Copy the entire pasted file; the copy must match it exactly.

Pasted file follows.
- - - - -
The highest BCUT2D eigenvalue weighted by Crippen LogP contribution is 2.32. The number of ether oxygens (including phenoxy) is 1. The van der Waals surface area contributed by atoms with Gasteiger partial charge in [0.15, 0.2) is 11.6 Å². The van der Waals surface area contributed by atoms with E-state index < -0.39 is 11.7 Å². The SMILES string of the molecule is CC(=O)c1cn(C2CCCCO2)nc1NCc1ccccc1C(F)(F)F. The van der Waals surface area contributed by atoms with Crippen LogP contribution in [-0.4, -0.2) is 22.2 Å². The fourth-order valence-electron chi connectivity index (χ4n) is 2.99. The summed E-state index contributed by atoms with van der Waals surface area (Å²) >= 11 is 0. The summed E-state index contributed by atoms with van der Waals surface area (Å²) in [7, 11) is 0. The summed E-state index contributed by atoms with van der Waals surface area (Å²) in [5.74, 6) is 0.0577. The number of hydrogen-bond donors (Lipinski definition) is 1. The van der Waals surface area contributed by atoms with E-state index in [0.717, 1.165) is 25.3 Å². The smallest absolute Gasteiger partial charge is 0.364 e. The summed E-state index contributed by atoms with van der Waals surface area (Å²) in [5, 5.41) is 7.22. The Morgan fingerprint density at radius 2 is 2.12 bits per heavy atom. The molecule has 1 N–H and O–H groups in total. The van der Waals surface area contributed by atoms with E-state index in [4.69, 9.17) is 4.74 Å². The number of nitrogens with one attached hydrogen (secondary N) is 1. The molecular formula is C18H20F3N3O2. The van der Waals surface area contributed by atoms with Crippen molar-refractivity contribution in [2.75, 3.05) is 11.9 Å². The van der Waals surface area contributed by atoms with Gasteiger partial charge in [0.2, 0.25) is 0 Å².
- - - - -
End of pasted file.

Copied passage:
The highest BCUT2D eigenvalue weighted by Crippen LogP contribution is 2.32. The number of ether oxygens (including phenoxy) is 1. The van der Waals surface area contributed by atoms with Gasteiger partial charge in [0.15, 0.2) is 11.6 Å². The van der Waals surface area contributed by atoms with E-state index < -0.39 is 11.7 Å². The SMILES string of the molecule is CC(=O)c1cn(C2CCCCO2)nc1NCc1ccccc1C(F)(F)F. The van der Waals surface area contributed by atoms with Crippen LogP contribution in [-0.4, -0.2) is 22.2 Å². The fourth-order valence-electron chi connectivity index (χ4n) is 2.99. The summed E-state index contributed by atoms with van der Waals surface area (Å²) >= 11 is 0. The summed E-state index contributed by atoms with van der Waals surface area (Å²) in [7, 11) is 0. The summed E-state index contributed by atoms with van der Waals surface area (Å²) in [5.74, 6) is 0.0577. The number of hydrogen-bond donors (Lipinski definition) is 1. The van der Waals surface area contributed by atoms with E-state index in [0.717, 1.165) is 25.3 Å². The smallest absolute Gasteiger partial charge is 0.364 e. The summed E-state index contributed by atoms with van der Waals surface area (Å²) in [5, 5.41) is 7.22. The Morgan fingerprint density at radius 2 is 2.12 bits per heavy atom. The molecule has 1 N–H and O–H groups in total. The van der Waals surface area contributed by atoms with E-state index in [4.69, 9.17) is 4.74 Å². The number of nitrogens with one attached hydrogen (secondary N) is 1. The molecular formula is C18H20F3N3O2. The van der Waals surface area contributed by atoms with Crippen molar-refractivity contribution in [2.75, 3.05) is 11.9 Å². The van der Waals surface area contributed by atoms with Gasteiger partial charge in [0.2, 0.25) is 0 Å².